The added pressure of the No. 1 overall seed means Florida will likely not be the crowd favorite on Saturday in Memphis. Dayton traveled well for its game against Stanford on Thursday night, and with a campus-wide celebration late into the night, there's a chance for more of the program's fan base to make its way to Memphis.
On paper, it looks like an easy road to a Final Four berth. But the No. 11 seed Flyers have beaten Ohio State, Syracuse and Stanford to get to this point. They're shooting well from the field and putting opponents in a bind with their athleticism in transition.
The Gators know they're in for a battle regardless of seeding, but they won't let the potential pressure of missing the Final Four by one game in four straight years get to them.
"Everybody knows about our past," Will Yeguete said. "I think we played a really good team the last (three) years, and we have a different team. I think we will bring the energy that we've been bringing the whole tournament and just stay connected."
That connection is what has failed in recent years. And now, instead of a marquee program name like Louisville or Michigan on the other side, it comes from the darling of the tournament. Dayton, led by rising star and coach Archie Miller, has turned into the Cinderella team of this tournament, and its path now runs into the No. 1 overall seed.
The Florida program has history in these situations. The Gators beat George Mason in 2006 to advance to the national championship game. Last season, Florida advanced to the Elite Eight while ending the season of Cinderella team Florida Gulf Coast.
Now, it's a hot-shooting Dayton team.
"As fans, we want to see the underdog team, whatever sport, be able to knock down the David and Goliath type story," Young said. "But that has nothing to do with what happens in between the lines. We've been in hostile environments before. Even if all the fans there are cheering for Dayton, we're still going to stay within ourselves and stay focused on the moment one possession at a time. We won't allow it to affect us. We've been able to handle that all year long."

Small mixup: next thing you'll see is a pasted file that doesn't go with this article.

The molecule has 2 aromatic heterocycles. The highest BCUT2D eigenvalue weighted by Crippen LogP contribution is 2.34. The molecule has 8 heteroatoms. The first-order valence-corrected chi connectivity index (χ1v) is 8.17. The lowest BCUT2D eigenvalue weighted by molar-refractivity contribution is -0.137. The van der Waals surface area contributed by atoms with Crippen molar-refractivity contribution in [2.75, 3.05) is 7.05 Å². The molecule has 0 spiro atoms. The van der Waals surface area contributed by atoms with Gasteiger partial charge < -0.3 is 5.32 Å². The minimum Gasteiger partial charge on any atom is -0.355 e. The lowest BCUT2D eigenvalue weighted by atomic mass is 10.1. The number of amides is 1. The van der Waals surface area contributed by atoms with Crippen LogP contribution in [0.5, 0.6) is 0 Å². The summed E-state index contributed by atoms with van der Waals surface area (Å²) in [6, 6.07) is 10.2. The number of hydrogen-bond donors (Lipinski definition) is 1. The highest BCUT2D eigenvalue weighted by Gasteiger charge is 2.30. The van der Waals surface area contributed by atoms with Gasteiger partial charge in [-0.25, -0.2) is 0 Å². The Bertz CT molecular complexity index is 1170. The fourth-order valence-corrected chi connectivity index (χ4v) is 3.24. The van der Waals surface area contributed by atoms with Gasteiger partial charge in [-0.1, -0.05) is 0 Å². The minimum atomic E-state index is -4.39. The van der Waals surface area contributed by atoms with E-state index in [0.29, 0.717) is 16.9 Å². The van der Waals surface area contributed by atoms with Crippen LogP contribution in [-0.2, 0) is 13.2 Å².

The Flyers' strength is their depth. They use 11 different players, sometimes substituting as many as four or five players at the same time. Ohio State transfer Jordan Sibert leads the team with 12.5 points, with Devin Oliver (11.9) and Dyshawn Pierre (11.0) close behind. Oliver (7.5 rebounds) and Pierre (5.6 rebounds) are the top two on the team at getting to the glass.
But the depth is what makes them go.
"I think the thing that makes them unique and special in a lot of ways is they've gotten great production from a lot of different people, a lot of different points in the game," Donovan said. "Whether it's been offensive rebounds, it's been a loose ball, hustle play, somebody knocking down a three, somebody making a steal and getting them out on the break. They've got a lot of versatility. They've got a lot of depth, and they use their depth to their advantage."
The Florida players realized the challenge late Thursday night. They weren't able to watch Dayton beat Stanford because of preparing for their game against UCLA, but the Gators didn't waste time in film preparation. They started to watch it on Thursday night.
"They're all great at shooting threes," Scottie Wilbekin said. "They have great percentages. They do a good job of getting in the lane. They're active on defense. I think that they have a lot of depth, have a lot of different guys who can score and put points on the board in a number of different ways. It's going to be a challenge to match up with them and to stick with it for the whole 40 minutes."
The good news for Florida is the depth on its sideline, too. The Gators used nine different players against UCLA, trusting freshmen Kasey Hill and Chris Walker with important roles because of foul trouble to other players. DeVon Walker added seven minutes off the bench plus the normal starter time (30 minutes) for SEC Sixth Man of the Year Dorian Finney-Smith.
The Gators have the depth and talent to match what Dayton wants to do. However, the film makes the Flyers look better than the underdog label they have received.
"I think that people try to create that kind of perception, and it's really an untrue perception," Donovan said. "They are an outstanding team. They went through a very, very difficult time early in their conference schedule, and they've become a great team."